Issue Number 5: 9th March 2018
- First step towards a global ‘trade war’? US President Trump signs proclamations to introduce import tariffs on steel and aluminium
- Another step against ‘palm oil-free’ labels – Members of the European Parliament call for a ban of certain misleading ‘free from’ labels
- An EU report on the control of Internet marketed foods shows a large number of non-compliant novel foods and food supplements
- Recently Adopted EU Legislation
First step towards a global ‘trade war’? US President Trump signs proclamations to introduce import tariffs on steel and aluminium
On 8 March 2018, US President Donald Trump signed two proclamations introducing new tariffs on steel and aluminium imports, while allowing US trading partners to apply for exemptions. More specifically, the US intends to impose a 25% import tariff on steel and a 10% import tariff on aluminium, which will enter into force within 15 days. According to President Trump, the measures aim at protecting both industries from unfairly traded imports that the Commerce Department has determined to pose a threat to US national security. Many WTO Members and international institutions reacted with expressions of concern and threats of countermeasures. The European Commission (hereinafter, Commission) immediately reacted and stated that the EU would contest the measure through the World Trade Organization’s (hereinafter, WTO) Dispute Settlement and that the Commission would impose countermeasures against the US in line with international trade rules.
A possible tariff increase on steel and aluminium is not a new idea. On 5 March 2002, the US had imposed similar tariffs on steel. The action taken by, at that time, US President George W. Bush, was the result of an investigation under Section 201 of the Trade Act of 1974 by the US International Trade Commission (ITC). The imposed duties were referred to as ‘safeguard measures’. The tariffs were imposed for a three-year period and progressively reduced, as required by the multilateral trade rules agreed within the framework of the WTO, starting at 30% in the first year, 24% in the second year and 18% in the third year. Tariffs were applied to all steel imports, regardless of their origin, with the exception of Canada and Mexico, which continued to trade on the basis of the rules of the North America Free Trade Agreement (hereinafter, NAFTA), and imports from most developing countries that were WTO Members, in line with Article 9 of the WTO Agreement on Safeguards. Shortly after the tariffs were imposed, the EU submitted a request for consultations to the WTO Dispute Settlement Body, with several other WTO Members following suit, and a panel was eventually established. On 11 July 2003, the relevant WTO panel published its report in the case of “US - Definitive Measures on Imports of Steel”, ruling against the US steel tariffs. In its decision published on 10 November 2003, the WTO Appellate Body largely upheld the findings of the panel that each of the ten safeguard measures at issue was inconsistent with the US’ obligations under Article XIX:1(a) of the GATT 1994 and the Agreement on Safeguards. In particular, the Appellate Body upheld the panel’s conclusions that the measures on certain steel products were inconsistent with Articles 2.1 and 3.1 of the Agreement on Safeguards because the US had failed to provide a “reasoned and adequate” explanation of how the facts (i.e., downward trend at the end of the period of investigation) supported the determination with respect to “increased imports” of these products.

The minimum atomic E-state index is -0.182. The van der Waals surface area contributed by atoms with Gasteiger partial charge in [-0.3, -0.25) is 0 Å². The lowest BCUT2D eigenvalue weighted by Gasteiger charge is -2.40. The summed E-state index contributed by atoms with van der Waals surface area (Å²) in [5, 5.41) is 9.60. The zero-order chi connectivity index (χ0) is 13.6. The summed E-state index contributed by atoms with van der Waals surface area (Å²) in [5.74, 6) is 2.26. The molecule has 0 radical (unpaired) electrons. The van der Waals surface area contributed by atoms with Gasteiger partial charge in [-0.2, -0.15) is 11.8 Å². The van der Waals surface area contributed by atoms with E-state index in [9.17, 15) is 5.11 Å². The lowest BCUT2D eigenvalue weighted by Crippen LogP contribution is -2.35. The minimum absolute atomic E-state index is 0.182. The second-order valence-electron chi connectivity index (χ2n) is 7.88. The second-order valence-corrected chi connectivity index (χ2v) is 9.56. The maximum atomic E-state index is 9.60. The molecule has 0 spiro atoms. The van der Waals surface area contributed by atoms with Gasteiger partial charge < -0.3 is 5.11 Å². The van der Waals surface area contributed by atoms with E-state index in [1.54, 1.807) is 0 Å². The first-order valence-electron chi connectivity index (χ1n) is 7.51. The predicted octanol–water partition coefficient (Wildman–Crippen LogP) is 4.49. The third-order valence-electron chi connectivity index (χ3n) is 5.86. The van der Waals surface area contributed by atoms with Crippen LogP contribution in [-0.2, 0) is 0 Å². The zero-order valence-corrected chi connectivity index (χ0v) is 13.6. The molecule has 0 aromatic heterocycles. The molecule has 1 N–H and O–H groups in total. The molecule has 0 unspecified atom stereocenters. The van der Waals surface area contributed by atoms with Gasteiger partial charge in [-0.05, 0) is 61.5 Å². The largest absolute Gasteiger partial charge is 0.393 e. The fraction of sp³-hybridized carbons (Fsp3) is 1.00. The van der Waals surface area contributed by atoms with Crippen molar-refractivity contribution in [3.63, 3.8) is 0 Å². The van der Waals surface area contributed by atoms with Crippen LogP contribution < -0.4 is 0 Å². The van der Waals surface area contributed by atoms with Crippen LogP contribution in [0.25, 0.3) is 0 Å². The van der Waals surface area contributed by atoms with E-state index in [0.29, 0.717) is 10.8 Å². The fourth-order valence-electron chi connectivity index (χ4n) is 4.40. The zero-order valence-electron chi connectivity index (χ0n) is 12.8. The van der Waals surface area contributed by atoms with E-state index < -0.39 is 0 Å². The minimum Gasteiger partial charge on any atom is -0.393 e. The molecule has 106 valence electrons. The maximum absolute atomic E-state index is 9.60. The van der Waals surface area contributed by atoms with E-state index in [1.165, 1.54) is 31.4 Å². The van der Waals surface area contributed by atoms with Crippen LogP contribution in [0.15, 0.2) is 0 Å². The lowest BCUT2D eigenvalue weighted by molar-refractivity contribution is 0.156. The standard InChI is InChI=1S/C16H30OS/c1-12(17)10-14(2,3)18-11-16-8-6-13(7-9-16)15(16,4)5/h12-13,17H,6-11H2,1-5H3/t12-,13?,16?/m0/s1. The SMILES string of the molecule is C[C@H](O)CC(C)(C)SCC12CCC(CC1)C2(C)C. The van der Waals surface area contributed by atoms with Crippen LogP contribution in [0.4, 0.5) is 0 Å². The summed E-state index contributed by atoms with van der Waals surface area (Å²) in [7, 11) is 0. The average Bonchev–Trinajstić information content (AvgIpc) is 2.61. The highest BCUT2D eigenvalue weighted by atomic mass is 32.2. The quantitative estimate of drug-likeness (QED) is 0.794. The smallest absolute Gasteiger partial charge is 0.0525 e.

Contrary to the Bush Administration, US President Trump intends to base the envisaged new tariffs on steel and aluminium on an investigation conducted under Section 232 of the US Trade Expansion Act 1962. Under this section, investigations are focused on the effect of imports on national security. This different approach follows recommendations by the US Department of Commerce (hereinafter, DOC) after an investigation initiated in January 2017 and concluded in January 2018. On 16 February 2018, US Secretary of Commerce Wilbur Ross released the report on The Effect of Imports of Steel and Aluminium on the National Security, an Investigation Conducted under Section 232 of the Trade Expansion Act of 1962. The report provides key findings with respect to both the steel and aluminium sectors, such as a decrease of employment in the steel and aluminium industries, the closure of furnaces and smelters, and the increased number of antidumping and countervailing duty orders. The report concludes that “[t]he Department of Commerce found that the quantities and circumstances of steel and aluminium imports threaten to impair the national security”. While there is no definition of ‘national security’ under Section 232, the DOC recognised two main elements in its interpretation under Section 232: 1) ‘National defence’ (i.e., defence of the US directly and the ability to project military capabilities globally), and 2) ‘Critical industries’ (i.e., the general security and welfare of certain industries, beyond those necessary to satisfy national defence requirements that are critical to the minimum operations of the economy and government). The report uses both these elements in reaching its conclusions, and determines that steel is essential for ‘national defence’ and for critical US infrastructural needs, with unfair competition and increased imports putting them at risk. Similarly, the report states that an increase of aluminium imports was putting “the domestic aluminium industry at risk of becoming unable to satisfy existing national security needs or respond to a national security emergency that requires a large increase in domestic production”.